A. E. Housman wrote a poem called The Oracles which can be found in his book Last Poems the last verse of which is:

The King with half the East at heel is marched from land of morning;
Their fighters drink the rivers up, their shafts benight the air,
And he that stands will die for nought, and home there's no returning.
The Spartans on the sea-wet rock sat down and combed their hair.

A Hollywood epic, The 300 Spartans, was made in 1962, directed by Rudolph Mat. The battle is also referred to in the context of the Vietnam war in the film Go Tell the Spartans (1978).

Frank Miller wrote and illustrated (with Lynn Varley) a 1998 comic book called 300 about the battle, and the last stand of the Spartans. A film based on it, titled 300 ([1] (, has been announced for 2006.

Gates Of Fire by Steven Pressfield is a largely accurate telling of the story from the eyes of Xeones, a fictional Spartan warrior who makes his stand at Thermopylae. A movie based on this novel is planned.

Ω ξείν... (O stranger) is a poetic book by Dimitris Varos written in 1974.

In "The Last Samurai (2003)", character Nathan Algren, played by Academy Award Winner Tom Cruise uses the example of the Battle of Thermopylae to give inspiration to character Katsumoto, played by Academy Award Nominee Ken Watanabe in the final battle between the traditional Samurai and the new Japanese government.

External links

de:Erste Schlacht bei den Thermopylen es:Batalla de las Termpilas fr:Bataille des Thermopyles he:קרב תרמופילאי hr:Bitka kod Termopila it:Battaglia delle Termopili ja:テルモピレーの戦い pl:Bitwa pod Termopilami pt:Batalha das Termpilas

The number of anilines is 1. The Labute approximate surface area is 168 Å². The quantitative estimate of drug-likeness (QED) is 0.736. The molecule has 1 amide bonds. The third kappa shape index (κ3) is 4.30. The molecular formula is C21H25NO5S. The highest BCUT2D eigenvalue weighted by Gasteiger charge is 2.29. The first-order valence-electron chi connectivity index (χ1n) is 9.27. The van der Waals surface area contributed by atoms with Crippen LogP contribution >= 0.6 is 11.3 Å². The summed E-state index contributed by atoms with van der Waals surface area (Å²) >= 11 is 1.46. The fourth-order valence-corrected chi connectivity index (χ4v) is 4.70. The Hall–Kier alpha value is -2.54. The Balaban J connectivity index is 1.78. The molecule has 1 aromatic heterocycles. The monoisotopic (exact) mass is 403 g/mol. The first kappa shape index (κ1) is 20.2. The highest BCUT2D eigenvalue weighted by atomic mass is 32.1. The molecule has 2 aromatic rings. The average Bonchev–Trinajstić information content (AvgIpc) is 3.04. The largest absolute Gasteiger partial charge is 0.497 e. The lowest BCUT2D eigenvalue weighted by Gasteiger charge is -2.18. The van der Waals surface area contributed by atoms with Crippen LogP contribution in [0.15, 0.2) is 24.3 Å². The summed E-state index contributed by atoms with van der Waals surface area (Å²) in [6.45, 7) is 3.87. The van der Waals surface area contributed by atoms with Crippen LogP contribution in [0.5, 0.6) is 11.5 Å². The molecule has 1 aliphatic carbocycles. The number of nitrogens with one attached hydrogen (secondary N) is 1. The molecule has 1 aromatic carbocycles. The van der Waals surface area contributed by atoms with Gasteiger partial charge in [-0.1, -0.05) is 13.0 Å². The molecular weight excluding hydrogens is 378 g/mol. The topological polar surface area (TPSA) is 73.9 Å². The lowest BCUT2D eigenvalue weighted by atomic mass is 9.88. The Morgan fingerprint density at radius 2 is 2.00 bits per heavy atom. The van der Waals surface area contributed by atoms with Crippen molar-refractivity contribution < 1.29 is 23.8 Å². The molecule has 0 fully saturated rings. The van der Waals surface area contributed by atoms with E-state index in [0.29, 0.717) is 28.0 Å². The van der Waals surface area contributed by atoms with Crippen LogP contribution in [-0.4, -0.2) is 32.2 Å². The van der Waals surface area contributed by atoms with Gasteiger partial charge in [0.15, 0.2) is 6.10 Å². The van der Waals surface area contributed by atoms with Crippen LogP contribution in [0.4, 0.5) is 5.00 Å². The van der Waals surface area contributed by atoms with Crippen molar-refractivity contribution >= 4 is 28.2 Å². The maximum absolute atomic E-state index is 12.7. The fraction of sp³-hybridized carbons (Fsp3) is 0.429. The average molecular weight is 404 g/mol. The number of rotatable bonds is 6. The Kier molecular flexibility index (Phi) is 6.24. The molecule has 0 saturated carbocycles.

• Art and Cultures
    • Art (
    • Architecture (
    • Cultures (
    • Music (
    • Musical Instruments (
  • Biographies (
  • Clipart (
  • Geography (
    • Countries of the World (
    • Maps (
    • Flags (
    • Continents (
  • History (
    • Ancient Civilizations (
    • Industrial Revolution (
    • Middle Ages (
    • Prehistory (
    • Renaissance (
    • Timelines (
    • United States (
    • Wars (
    • World History (
  • Human Body (
  • Mathematics (
  • Reference (
  • Science (
    • Animals (
    • Aviation (
    • Dinosaurs (
    • Earth (
    • Inventions (
    • Physical Science (
    • Plants (
    • Scientists (
  • Social Studies (
    • Anthropology (
    • Economics (
    • Government (
    • Religion (
    • Holidays (
  • Space and Astronomy
    • Solar System (
    • Planets (
  • Sports (
  • Timelines (
  • Weather (
  • US States (


  • Home Page (
  • Contact Us (

  • Clip Art (
Personal tools